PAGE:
Jun 252015

Welcome back. Something a little dystopian for you this week. Enjoy:

Big Brother is a fictional character from George Orwell‘s 1949 dystopian novel, Nineteen Eighty-Four. He is the leader (or perhaps a symbolic figurehead) of Oceania, a totalitarian state where the leading party has absolute power of the citizens. The citizens are reminded of Big Brother’s presence by the slogan, “Big Brother is watching you”, a reference to the ever-present government surveillance. Today the term is often used in a derogatory way to describe a snooping authority figure, or attempts by government to increase surveillance. It’s also the name of TV show.

Orwell, who was born on this day in 1903, was evidently fond of lists. His essay, A Nice Cup of Tea, lists eleven points for making the perfect cuppa, and The Moon Under Water, all the qualities of his favourite, fictional, pub. In his essay, Politics and the English Language, Orwell offered six rules to reverse the decline of the English language:

  1. Never use a metaphor, simile, or other figure of speech which you are used to seeing in print.
  2. Never use a long word where a short one will do.
  3. If it is possible to cut a word out, always cut it out.
  4. Never use the passive where you can use the active.
  5. Never use a foreign phrase, a scientific word, or a jargon word if you can think of an everyday English equivalent.
  6. Break any of these rules sooner than say anything outright barbarous.

Join me in thanking George Orwell for giving us Nineteen Eighty-Four, Animal Farm, and the perfect cuppa, with this week’s photo prompt:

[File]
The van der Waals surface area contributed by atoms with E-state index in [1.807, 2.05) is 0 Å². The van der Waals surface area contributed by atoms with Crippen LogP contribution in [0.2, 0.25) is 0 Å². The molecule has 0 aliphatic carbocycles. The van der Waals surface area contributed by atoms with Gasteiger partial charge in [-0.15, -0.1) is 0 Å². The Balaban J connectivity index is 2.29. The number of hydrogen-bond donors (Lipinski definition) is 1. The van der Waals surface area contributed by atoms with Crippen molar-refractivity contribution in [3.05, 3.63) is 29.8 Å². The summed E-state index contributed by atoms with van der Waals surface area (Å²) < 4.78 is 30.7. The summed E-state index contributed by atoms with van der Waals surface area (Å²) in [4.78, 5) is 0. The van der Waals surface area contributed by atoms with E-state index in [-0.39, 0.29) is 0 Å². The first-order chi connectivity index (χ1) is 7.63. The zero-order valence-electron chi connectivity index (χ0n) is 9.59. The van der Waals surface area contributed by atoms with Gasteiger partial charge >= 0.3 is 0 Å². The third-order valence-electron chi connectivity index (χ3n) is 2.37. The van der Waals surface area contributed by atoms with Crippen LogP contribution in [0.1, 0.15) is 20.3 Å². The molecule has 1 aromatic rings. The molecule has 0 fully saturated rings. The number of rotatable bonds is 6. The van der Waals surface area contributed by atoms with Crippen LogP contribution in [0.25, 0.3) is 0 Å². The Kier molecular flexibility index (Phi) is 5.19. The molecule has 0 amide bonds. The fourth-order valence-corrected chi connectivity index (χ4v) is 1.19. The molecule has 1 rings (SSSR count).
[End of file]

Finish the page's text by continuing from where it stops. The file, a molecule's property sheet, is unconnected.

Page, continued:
Photo Credit: Ian Muttoo via CC.

Photo Credit: Ian Muttoo via CC.

The Judge

Judging this week’s contest is Ed Broom, winner of MB1.01, MB1.28 and MB1.36. Read his winning stories and what he has to say about flash fiction here.


A story of between 90 and 110 words starting with BIG and ending with BROTHER and incorporating the photo prompt.


Anyone, but especially you!


Why not! Because it’s fun. Because it’s a challenge. Because the winner will receive their own winner’s page, their story on the winning stories list, a ‘Who is the author?’ feature to be posted next week, entry into the ‘Micro Bookend of the Year’ competition, and a copy of this year’s winning stories compilation.


Now! Get your entry in BEFORE 5:00 am Friday (UK time: http://time.is/London).




Post your story in the comments section. Include the word count and your Twitter username (if you’re Twitterized). Don’t forget to read the full rules before submitting your story.

Anything else?

Please give your story a title. It will not be included in the word count.

Please try to leave comments on a couple of other stories. It’s all part of the fun, and everyone likes feedback!

Remember, only stories that use the bookends exactly as supplied (punctuation, including hyphens and apostrophes, is allowed) will be eligible to win.

  270 Responses to “Micro Bookends 1.37 – BIG [micro] BROTHER”

  1. 1984
    102 words

    BIg weel
    Garfeild lunch BoX
    A BaBy Brothur (not a gurl!)

    She ran her fingers over the letters, trying to picture her older brother as a short four-year old, clutching a fat, red crayon in his chubby hands. Her eyes crinkled at the last line.

    “Imagine his disappointment when I was born just two months later,” she said with a teary laugh.

    The roomful of mourners followed suit.

    “I wrote my own birthday wish list this year,” she said. “But there’s only one thing that I want.”

    She kissed his pallid forehead and laid the note on his chest.

    My brother

  2. Author: @dazmb
    Words: 105 words
    Title: Lupine

    Big wolf country: the gunsmoke sky darkens as men go out to hunt.

    My grandpa always said instinct is a list you carry bonedeep.

    – ribbons of scent in the treeline
    – the soft imprint of moss
    – the shadow that flickers through the light
    – the hot stink of the earth
    – fingersight

    So, I chased it down, over hill and dwindling day, until all the world was still.

    It looked at me, curious, as I raised my gun.

    But as the light gathered in its eye I turned away. Forever.

    For finger on the trigger, with no witness to it but ourselves.

    I’d seen my brother.